A YORKSHIRE UNIVERSITY has hosted the signing of an accord declaring a commitment to protect and rebuild higher education caught up in armed conflicts following the deaths of hundreds of academics across the world.
There have been violent attacks on academic institutions world-wide – most recently in April when al-Shabab militants killed 147 people, mostly students, at Garissa University College in Kenya.
In Iraq, almost 500 academics have been assassinated and campuses looted, burned or destroyed in post-war violence.
And with Syria’s descent into civil war and the collapse of its educational system, the extent of the damage on the country’s academic institutions is still unknown.
Now an international event has taken place at York University to mark a united response.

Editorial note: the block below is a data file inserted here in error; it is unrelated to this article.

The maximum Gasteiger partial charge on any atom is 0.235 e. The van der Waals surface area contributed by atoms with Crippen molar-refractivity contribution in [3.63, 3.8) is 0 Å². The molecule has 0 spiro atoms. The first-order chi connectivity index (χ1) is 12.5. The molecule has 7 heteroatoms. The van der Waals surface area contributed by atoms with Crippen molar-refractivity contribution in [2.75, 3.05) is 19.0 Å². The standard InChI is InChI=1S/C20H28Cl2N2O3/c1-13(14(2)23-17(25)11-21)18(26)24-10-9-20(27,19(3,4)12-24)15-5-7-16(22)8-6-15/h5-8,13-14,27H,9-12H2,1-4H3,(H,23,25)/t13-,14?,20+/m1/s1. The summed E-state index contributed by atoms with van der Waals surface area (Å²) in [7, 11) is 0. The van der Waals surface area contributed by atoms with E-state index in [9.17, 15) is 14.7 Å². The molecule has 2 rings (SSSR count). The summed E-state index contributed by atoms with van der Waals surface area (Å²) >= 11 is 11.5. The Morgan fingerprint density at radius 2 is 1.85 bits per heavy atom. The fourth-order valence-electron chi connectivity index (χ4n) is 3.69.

The York Accord is designed to bring together key individuals who have played a major role in drawing attention to the importance of higher education in war-torn countries.
The University of York’s Vice Chancellor, Professor Koen Lamberts, said: “I am proud that York is hosting the Accord. We have an enduring commitment to helping academics and institutions who are innocent victims of conflict.”
Dr Sansom Milton, a research fellow at York’s Post-war Reconstruction and Development Unit (PRDU), said much had already been done on rescuing scholars. He added: “This meeting has focused on rebuilding. This is long-term and has a forward looking element which has been missing in a lot of discussions around higher education and conflict.”